EghtesadOnline: Economic constraints and Covid-19 have taken a toll on Tehran public transportation, as they push the sector to the verge of bankruptcy, the head of Tehran City Council’s Transportation Commission said.
Mohammad Alikhani added that Tehran Metro and Tehran Bus Company have been facing a cash crunch since the US sanctions were reinstated in 2018, IRIB reported.
“The spread of the novel coronavirus has lent another blow to the sector, shrinking the number of public vehicle passengers and inflicting a loss of 5 trillion rials ($15.52 million) on the two companies,” he said.
“Over 60% of buses working in Tehran are privately-owned and they will stop working if their operations have no economic justification.”
The official noted that negotiations are underway to increase public transportation fare by 25% for the second time in the current Iranian year (started March 20).
“Although rising prices can be discouraging to the public and might further shrink the number of passengers, the best-case scenario is that the measure will earn 500 billion rials [$1.55 million] for the transportation sector by the end of the year [March 2021], which is barely sufficient to solve any problem,” he said.
Alikhani believes that it is unfair to blame the mismanagement of officials and the worsening state on the general public.
Speaking to reporters, Mahmoud Tarfa, the head of Tehran Bus Company, said challenges facing public transportation are not a new story.
“Tehran’s buses were already insufficient and dilapidated, and unable to provide a decent transport service to citizens. More than half of Tehran buses are over 12 years old and every day more than 300 buses break down due to technical flaws,” he said.
Tarfa added that the outbreak of the lethal coronavirus has added to the problems, as the bus fleet’s daily travels have reduced from 1.8 million to less than 700,000.
“Bus drivers are not even recovering earn their expenses,” he said.
Pointing to the fact that the government has overlooked the sector for the past decade, Tarfa said, “We should wait and see if the government officials will eventually give support to the public transport system by the end of current year.”
Losses in the Capital
Three months after the Covid-19 entered the country, Tehran City Council announced that the city’s public transportation incurred a big loss of 1.2 trillion rials ($3.7 million) per month.
Late May, Alikhani had said that with the spread of the viral disease, a majority of people opt for private vehicles over public means of transportation for daily commutation.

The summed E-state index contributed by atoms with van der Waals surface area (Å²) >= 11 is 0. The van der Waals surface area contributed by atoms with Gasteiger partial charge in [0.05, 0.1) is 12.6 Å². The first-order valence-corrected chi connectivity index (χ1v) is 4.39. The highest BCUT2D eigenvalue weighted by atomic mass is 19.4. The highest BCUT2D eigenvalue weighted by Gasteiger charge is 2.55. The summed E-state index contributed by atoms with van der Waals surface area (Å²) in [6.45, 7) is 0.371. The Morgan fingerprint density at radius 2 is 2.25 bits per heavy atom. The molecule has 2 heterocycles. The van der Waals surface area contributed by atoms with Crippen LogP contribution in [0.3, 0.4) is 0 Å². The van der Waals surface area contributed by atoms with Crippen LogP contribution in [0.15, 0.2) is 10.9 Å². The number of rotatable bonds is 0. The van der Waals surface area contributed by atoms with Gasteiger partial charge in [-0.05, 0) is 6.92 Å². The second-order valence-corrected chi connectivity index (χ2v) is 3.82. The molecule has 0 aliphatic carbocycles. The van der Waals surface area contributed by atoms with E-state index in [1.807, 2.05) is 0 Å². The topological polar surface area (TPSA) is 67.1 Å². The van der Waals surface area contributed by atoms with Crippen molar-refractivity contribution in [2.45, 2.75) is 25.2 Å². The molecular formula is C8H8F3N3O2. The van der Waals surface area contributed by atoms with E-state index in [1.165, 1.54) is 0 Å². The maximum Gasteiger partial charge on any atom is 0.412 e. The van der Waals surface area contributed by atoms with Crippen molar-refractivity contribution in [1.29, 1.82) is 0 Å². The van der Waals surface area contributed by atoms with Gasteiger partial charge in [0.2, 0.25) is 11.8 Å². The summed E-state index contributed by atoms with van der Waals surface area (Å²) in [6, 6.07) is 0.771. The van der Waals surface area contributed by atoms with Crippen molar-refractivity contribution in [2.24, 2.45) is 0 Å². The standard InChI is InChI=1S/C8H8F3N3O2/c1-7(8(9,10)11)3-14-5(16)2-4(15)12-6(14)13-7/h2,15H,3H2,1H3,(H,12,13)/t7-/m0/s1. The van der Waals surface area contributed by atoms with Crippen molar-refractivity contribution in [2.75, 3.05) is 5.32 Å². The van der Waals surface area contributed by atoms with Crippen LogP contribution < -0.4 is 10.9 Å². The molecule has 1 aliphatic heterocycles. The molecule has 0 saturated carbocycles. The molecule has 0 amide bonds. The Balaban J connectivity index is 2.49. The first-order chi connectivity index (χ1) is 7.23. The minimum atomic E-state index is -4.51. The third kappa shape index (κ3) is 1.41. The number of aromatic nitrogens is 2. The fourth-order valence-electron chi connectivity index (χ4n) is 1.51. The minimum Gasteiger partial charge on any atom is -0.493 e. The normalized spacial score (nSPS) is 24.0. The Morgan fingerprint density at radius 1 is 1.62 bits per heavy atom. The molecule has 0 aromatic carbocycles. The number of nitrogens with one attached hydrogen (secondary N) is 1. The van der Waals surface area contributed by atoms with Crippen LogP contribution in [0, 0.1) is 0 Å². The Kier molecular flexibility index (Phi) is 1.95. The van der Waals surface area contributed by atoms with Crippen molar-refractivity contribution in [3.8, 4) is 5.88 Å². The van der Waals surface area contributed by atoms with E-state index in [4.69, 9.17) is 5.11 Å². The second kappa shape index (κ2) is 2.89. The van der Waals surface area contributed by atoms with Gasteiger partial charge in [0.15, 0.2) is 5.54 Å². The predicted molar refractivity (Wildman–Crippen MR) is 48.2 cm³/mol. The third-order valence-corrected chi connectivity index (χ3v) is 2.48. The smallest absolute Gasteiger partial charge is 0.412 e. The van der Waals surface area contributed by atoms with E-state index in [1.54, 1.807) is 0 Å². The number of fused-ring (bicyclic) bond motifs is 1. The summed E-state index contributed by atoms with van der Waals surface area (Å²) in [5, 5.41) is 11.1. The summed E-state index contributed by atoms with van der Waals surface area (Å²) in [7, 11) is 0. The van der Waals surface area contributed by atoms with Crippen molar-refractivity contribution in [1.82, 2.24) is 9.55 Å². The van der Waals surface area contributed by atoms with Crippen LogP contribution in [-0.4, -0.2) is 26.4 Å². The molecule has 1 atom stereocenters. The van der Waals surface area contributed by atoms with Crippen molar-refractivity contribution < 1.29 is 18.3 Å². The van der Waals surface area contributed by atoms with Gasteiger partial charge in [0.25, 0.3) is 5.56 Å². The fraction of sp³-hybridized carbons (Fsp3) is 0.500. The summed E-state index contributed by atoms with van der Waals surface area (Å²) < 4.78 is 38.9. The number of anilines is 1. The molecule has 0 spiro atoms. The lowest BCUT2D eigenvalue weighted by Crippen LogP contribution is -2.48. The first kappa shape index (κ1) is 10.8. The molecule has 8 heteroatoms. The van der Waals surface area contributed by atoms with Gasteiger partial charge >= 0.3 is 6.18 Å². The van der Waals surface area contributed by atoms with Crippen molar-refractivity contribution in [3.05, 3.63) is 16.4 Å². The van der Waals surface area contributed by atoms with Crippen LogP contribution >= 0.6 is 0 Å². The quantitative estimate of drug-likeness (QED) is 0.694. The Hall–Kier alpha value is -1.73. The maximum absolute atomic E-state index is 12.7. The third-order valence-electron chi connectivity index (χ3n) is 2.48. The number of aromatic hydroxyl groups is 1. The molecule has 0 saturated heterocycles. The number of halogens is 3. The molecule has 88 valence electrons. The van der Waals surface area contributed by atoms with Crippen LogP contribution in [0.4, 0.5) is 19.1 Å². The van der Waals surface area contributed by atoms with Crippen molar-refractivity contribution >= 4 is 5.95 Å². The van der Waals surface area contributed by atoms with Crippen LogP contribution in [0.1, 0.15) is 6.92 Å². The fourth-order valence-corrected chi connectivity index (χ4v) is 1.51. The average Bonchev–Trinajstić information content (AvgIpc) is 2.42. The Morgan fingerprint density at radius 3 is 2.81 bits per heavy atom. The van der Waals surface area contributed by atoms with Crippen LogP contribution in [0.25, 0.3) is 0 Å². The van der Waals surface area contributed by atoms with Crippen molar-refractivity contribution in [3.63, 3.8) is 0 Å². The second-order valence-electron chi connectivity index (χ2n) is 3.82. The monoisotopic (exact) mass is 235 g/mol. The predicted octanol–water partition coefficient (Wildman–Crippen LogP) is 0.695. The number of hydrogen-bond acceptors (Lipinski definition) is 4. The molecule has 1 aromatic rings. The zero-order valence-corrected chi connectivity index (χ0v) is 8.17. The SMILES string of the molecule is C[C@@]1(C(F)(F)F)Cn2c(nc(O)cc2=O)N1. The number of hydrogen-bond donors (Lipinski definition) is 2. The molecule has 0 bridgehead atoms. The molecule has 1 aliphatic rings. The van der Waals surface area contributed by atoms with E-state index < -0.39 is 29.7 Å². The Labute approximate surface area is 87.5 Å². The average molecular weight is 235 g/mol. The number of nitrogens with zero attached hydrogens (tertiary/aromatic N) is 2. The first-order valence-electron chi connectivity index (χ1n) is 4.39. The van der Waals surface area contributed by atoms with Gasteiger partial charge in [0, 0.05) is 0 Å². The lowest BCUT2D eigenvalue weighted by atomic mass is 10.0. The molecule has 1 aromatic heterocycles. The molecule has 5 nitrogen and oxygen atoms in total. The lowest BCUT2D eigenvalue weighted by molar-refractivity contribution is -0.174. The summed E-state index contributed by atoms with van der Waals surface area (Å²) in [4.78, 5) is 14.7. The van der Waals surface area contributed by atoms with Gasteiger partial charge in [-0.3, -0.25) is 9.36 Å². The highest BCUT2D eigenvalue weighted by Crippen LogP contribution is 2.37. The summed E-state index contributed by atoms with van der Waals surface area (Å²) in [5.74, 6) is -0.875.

"Normally, the public transport system handled over five million travels a day. The figure has shrunk to less than one million these days, hurting the livelihood of bus and taxi drivers," he said then.
“Cab and bus fleets operate with a lot of empty seats, as only 40% of their capacity are utilized. This is while most vehicles on the road are being used for purposes like shopping.”
Alikhani noted that social distancing is ignored in public places such as malls, emphasizing that the problem should be solved as soon as possible.
Social distancing, or remaining at least a meter and a half apart from other people, is considered the most effective way of controlling and cutting the coronavirus infection chain.
To achieve this objective, the government keeps encouraging people to stay home and use private cars for commuting, if they have to.
However, some challenges have emerged ever since, including a huge loss of income for the public transportation system, including taxis, buses and the subway.
The loss of revenue should be added to the extra expenditure spent on disinfectants and protective items used in the fleet.
Talks of using the idle capacity of public transportation have raised concerns over the high risk of contamination in public vehicles.
Yousef Hojjat, the head of Tehran Municipality’s Transportation and Traffic Organization, said a large number of people who do not own a private car inevitably take a bus or taxi, or use the subway, to get to work.
“Keeping a reasonable distance between passengers becomes almost impossible when the number of passengers cannot be controlled," he said.
“The virus is still spreading and infecting people in the city and the situation has deteriorated. The resumption of social activities can make it tough to handle mortalities related to the disease.”
Similarly, Mohsen Hashemi, the chairman of TCC, underlined the warnings of Health Ministry and professionals over the risk of contamination in the use of public means of transportation.
“Public vehicles are more polluted compared to universities and schools, so extra care should be taken by citizens using them,” he added.
Adding to his concerns, Hashemi said the ventilation system of subway trains is concentrated, which means that the air in wagons is constantly circulating and combining with the air outside the train.
“This means one infected person in a train car can potentially pollute the air in all cars,” he added.
Hashemi noted that social distancing is almost impossible in a crowded city like Tehran unless more buses, taxis and train cars are added to the public transportation fleet.
Iran reported the virus outbreak in mid-February, which has so far taken the lives of 29,870 people out of a total of 522,387 infected people.
According to Iran’s Health Ministry, 420,910 patients have so far recovered from the disease.